You can make a broth from vegetables alone, but then you wouldn’t be getting the same beneficial nutrients from the bones but you would get some from the vegetables in a very flavoursome broth.

What equipment do I need?

A slow cooker/crock pot is beneficial because you can just leave in on and leave the house without worrying, but a pot with a lid on the stove over a low heat will work the same.

Once it’s cooked I like to use two large metal bowls, a wire strainer, tongs and a ladle (or a mug). One bowl is used for the bones and vegetables and the other the broth.

The cooking smell can be quite strong so consider placing it on a veranda, the laundry or in a shed if you find it a little overpowering.

So here is a very basic recipe. It’s also low FODMAP friendly if you leave out the optional ingredients.

Details

  • Prep time 5-10 mins
  • Cooking time 24 hours

Ingredients

  • 1-2 kg of bones (enough to fit snugly in your slow cooker or a large pot)
  • 2-4 carrots
  • 2-3 bay leaves
  • 1/2 teaspoon peppercorns (or pepper)
  • 1-2 tablespoons of apple cider vinegar (white vinegar can taste a bit harsh)
  • Water

Optional

  • 2-4 cloves of garlic
  • 1-2 onions
  • 2-4 sticks of celery or celery leaves
  • 2-4 cm of fresh ginger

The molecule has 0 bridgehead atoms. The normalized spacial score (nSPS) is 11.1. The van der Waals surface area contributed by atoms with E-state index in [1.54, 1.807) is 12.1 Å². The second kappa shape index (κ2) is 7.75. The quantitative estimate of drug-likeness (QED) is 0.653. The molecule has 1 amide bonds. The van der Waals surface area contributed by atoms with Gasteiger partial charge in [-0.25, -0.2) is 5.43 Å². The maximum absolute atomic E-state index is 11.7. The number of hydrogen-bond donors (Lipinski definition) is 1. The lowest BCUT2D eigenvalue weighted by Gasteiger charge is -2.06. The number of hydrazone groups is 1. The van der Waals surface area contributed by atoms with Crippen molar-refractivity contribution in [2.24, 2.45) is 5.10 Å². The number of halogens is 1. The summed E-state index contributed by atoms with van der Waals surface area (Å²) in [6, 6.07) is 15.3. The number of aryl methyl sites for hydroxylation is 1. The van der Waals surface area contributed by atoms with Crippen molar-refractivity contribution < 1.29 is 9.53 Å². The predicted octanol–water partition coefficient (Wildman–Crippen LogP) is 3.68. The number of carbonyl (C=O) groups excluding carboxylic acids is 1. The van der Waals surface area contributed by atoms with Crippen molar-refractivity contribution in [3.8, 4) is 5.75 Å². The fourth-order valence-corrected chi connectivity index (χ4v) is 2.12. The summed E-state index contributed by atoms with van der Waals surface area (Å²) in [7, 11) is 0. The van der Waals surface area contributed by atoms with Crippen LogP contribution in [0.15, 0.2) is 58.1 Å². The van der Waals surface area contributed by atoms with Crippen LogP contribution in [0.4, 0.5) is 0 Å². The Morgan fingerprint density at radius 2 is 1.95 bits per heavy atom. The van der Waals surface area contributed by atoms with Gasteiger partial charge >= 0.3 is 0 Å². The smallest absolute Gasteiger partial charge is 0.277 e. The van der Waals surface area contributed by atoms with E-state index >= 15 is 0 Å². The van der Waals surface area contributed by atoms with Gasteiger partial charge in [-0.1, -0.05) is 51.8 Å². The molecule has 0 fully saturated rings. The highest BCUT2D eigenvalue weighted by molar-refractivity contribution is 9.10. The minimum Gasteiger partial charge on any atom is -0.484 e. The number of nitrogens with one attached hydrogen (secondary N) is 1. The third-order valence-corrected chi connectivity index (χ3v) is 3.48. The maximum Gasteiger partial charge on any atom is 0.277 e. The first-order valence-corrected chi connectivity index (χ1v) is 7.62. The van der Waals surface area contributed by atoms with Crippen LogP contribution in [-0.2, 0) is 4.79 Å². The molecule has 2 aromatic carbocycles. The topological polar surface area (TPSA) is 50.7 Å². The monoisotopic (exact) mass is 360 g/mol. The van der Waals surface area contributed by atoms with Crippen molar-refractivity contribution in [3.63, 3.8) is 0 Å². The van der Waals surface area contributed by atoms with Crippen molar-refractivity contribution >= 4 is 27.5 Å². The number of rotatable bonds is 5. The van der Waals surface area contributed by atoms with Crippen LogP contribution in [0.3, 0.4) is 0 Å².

Method

  1. Place all of the ingredients in a slow cooker or a large pot
  2. Fill with water to cover the bones
  3. Cook on low for 24 hours (chicken and fish bones can be cooked for between 12-24 hours)
  4. Once the time has finished, turn off the heat and let it sit for 15 minutes or so to cool a little so that you don’t burn yourself when straining
  5. Place the large pieces directly into the waste bowl and then ladle the broth into the strainer over the other bowl
  6. Once it is all strained, push some of the mushy bits through the strainer
  7. Then dispose of the waste bowl and sit the broth bowl aside to cool
  8. Once it is no longer hot, place the bowl in the fridge. This will allow the fat to rise to the top and go hard for easy removal
  9. Once the fat has hardened (about 5 hrs to overnight), remove the bowl from the fridge and remove the fat in chunks from the top